Moellenhoff: It was more so the fact that I knew I would have benefits that would be good. I would have a normal schedule. I wouldn’t have to worry about finding someone to replace me if I took time off. Because as a teacher you can’t just say, “I’m not feeling well, I’m not coming into work today.” These little babies are depending on you and they need you. And so you have to go to work. So, it was kind of nice knowing that if I needed something I knew I could get it from a corporation as huge as IBM and the fact that I knew that I was probably good for a pay increase. I love teaching, I really do. And I miss it every single day — it’s hard.
WF: What has this experience been like for you and how difficult is it to adjust to a new career?
Moellenhoff: In the beginning it wasn’t so bad because it was a lot of learning. I was in a classroom but on the other side of things. The biggest adjustment was packing up my life and moving to Atlanta because two weeks turn into four months really quick and I was living at a hotel and couldn’t even make my own food. I was working 14 hours a day, seven days a week. Flying on planes every other weekend, just to come home for a day to go back the next day. That was by far the most stressful and exciting thing I’ve ever done. So when I came back it was like a culture shock. I almost didn’t remember [how] to do anything in the office. But after a couple of weeks I got used to it and it was fine.
WF: After you were trained and were asked to stay, did you feel ready?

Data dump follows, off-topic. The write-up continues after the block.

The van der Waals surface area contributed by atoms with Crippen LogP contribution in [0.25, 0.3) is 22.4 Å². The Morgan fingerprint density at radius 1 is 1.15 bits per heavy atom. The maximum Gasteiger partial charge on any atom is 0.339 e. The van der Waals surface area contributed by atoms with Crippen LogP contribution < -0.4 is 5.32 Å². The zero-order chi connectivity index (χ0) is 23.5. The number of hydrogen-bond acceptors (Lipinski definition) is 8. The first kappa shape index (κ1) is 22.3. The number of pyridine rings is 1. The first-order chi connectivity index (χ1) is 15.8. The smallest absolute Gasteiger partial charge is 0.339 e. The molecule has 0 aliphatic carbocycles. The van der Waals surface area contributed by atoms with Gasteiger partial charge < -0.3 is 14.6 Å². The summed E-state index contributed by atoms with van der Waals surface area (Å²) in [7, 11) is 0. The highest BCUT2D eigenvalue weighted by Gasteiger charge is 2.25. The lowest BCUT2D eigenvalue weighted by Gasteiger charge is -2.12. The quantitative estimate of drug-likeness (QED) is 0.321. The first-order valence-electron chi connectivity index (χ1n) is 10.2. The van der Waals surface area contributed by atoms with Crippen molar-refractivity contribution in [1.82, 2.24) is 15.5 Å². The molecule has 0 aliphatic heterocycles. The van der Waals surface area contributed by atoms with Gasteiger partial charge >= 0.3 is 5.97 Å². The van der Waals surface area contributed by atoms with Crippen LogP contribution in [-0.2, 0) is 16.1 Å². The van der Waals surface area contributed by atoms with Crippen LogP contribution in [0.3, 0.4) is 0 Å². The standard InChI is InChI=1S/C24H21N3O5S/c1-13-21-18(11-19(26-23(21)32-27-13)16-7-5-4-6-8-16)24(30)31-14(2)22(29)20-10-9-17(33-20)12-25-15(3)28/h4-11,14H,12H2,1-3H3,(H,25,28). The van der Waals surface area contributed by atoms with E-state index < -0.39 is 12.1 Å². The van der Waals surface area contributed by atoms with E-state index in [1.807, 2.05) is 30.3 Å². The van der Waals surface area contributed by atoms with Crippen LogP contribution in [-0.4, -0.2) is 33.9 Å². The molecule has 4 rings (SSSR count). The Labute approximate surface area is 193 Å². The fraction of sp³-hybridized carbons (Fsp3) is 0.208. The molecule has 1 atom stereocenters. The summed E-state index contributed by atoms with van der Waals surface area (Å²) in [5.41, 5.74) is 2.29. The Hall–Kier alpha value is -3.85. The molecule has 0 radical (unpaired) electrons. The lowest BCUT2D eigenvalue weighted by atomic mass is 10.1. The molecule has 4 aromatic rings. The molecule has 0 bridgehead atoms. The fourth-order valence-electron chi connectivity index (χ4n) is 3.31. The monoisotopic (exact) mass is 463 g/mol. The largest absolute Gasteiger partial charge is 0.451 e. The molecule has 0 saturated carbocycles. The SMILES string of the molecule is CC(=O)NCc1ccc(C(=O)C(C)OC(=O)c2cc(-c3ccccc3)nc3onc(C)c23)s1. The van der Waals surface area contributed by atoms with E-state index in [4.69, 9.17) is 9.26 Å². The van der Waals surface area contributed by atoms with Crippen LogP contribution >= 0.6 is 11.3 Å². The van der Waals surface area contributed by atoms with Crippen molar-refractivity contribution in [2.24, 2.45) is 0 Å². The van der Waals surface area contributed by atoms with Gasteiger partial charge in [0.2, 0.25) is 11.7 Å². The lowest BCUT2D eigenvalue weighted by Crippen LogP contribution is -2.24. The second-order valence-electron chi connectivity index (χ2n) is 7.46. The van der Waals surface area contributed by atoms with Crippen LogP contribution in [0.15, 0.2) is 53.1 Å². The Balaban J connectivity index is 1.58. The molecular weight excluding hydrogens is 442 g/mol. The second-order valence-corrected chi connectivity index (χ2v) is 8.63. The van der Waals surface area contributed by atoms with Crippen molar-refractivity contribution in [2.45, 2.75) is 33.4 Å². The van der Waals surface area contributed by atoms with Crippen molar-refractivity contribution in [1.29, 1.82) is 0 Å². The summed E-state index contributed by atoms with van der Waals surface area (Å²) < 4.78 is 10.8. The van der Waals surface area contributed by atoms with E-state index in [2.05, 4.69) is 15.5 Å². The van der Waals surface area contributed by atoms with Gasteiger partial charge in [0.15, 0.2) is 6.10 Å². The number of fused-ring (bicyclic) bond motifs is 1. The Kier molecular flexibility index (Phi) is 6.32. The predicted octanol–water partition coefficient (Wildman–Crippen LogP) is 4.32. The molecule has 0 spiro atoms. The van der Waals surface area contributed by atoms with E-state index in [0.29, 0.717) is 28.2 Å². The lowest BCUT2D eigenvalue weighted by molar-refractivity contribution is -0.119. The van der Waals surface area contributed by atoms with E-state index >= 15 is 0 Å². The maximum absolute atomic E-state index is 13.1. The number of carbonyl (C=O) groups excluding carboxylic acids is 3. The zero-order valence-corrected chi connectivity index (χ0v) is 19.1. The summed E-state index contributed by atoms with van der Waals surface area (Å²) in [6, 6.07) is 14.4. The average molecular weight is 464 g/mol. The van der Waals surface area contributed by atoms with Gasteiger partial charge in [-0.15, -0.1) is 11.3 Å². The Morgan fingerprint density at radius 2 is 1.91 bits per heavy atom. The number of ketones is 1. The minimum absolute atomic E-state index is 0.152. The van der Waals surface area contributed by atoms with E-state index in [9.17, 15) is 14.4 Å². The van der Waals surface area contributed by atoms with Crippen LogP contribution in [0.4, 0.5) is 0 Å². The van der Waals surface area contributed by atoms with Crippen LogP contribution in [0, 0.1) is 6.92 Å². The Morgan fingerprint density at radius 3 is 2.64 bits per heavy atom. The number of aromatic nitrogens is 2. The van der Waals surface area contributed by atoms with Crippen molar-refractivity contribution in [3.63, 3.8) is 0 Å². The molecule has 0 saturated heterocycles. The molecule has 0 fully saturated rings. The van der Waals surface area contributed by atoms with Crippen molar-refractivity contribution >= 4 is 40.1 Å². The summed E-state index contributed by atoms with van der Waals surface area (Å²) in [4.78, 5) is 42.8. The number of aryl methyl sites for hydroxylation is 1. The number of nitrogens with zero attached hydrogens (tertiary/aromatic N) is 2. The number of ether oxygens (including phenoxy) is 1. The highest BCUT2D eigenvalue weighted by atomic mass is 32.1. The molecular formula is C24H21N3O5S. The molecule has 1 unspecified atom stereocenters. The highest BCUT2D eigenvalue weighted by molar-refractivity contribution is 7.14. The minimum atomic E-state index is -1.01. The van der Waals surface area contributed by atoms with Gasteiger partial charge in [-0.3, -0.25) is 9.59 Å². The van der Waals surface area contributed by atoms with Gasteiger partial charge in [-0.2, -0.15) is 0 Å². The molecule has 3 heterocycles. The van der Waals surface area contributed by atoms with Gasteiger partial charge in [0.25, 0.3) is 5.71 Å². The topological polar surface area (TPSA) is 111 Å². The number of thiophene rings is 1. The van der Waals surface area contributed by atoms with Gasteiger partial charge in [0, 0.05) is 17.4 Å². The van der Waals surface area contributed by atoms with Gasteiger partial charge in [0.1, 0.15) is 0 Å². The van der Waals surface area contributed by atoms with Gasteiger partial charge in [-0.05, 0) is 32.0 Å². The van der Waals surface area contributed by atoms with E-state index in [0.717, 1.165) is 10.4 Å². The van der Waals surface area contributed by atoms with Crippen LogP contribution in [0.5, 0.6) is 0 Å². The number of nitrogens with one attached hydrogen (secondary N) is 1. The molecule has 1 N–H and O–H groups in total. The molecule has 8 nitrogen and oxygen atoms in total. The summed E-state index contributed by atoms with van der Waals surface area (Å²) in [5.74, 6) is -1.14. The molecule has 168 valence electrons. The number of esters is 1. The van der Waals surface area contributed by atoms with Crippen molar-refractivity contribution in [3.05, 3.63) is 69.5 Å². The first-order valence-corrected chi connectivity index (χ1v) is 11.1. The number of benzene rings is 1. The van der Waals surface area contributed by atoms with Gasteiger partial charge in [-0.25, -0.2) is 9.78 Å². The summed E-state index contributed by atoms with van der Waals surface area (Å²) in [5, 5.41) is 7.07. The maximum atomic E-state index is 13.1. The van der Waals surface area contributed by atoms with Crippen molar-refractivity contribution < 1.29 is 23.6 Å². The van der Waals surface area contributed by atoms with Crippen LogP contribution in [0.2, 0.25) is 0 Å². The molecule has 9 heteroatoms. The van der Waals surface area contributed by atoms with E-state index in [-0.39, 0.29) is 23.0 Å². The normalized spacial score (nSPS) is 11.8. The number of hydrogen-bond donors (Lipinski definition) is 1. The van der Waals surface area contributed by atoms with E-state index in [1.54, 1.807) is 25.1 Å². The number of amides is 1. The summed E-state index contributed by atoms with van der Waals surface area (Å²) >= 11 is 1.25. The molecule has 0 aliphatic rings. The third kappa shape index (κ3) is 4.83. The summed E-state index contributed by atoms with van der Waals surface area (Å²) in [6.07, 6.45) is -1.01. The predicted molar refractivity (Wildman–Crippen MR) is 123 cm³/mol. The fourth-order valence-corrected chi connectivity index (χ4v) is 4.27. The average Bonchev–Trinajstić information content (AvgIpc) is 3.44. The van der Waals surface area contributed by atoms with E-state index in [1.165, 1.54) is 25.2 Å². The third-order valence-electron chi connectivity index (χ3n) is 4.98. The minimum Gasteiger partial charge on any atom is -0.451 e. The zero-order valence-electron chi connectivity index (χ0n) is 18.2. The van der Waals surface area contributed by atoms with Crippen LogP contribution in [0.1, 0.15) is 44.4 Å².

Moellenhoff: Yeah, I did. I was able to listen in on calls, and I had about 120 hours of training before I even started working with the analytics team. And a lot of it is just kind of listening and taking notes as you go. And we have a lot of online training as well.
WF: What were your hopes going into this job versus your hopes now?
Moellenhoff: Honestly, my biggest hope was that I would just learn a new skill and be able to apply it to whatever I decided to do in the future. I didn’t expect to stay past three months because I did not think I was what IBM was looking for at all. I’m untechnical, I don’t have a degree in science technology, engineering, math, whatever they’re looking for. When I wasn’t sure what was going to happen I just accepted the fact that it was a three-month internship. I’d take it, put it on my résumé and go find something else. So, it was pretty exciting to get to stay. Now, my hope is to study and get the hours for more certifications, become a better project manager and continue working on the accounts I’m on and strive for continuous improvement. I work really hard to implement agile practices in everything that I’m doing. I don’t want to be stagnant for long, I just want to make everything better.
Aysha Ashley Househ is a Workforce editorial associate. Comment below or email firstname.lastname@example.org.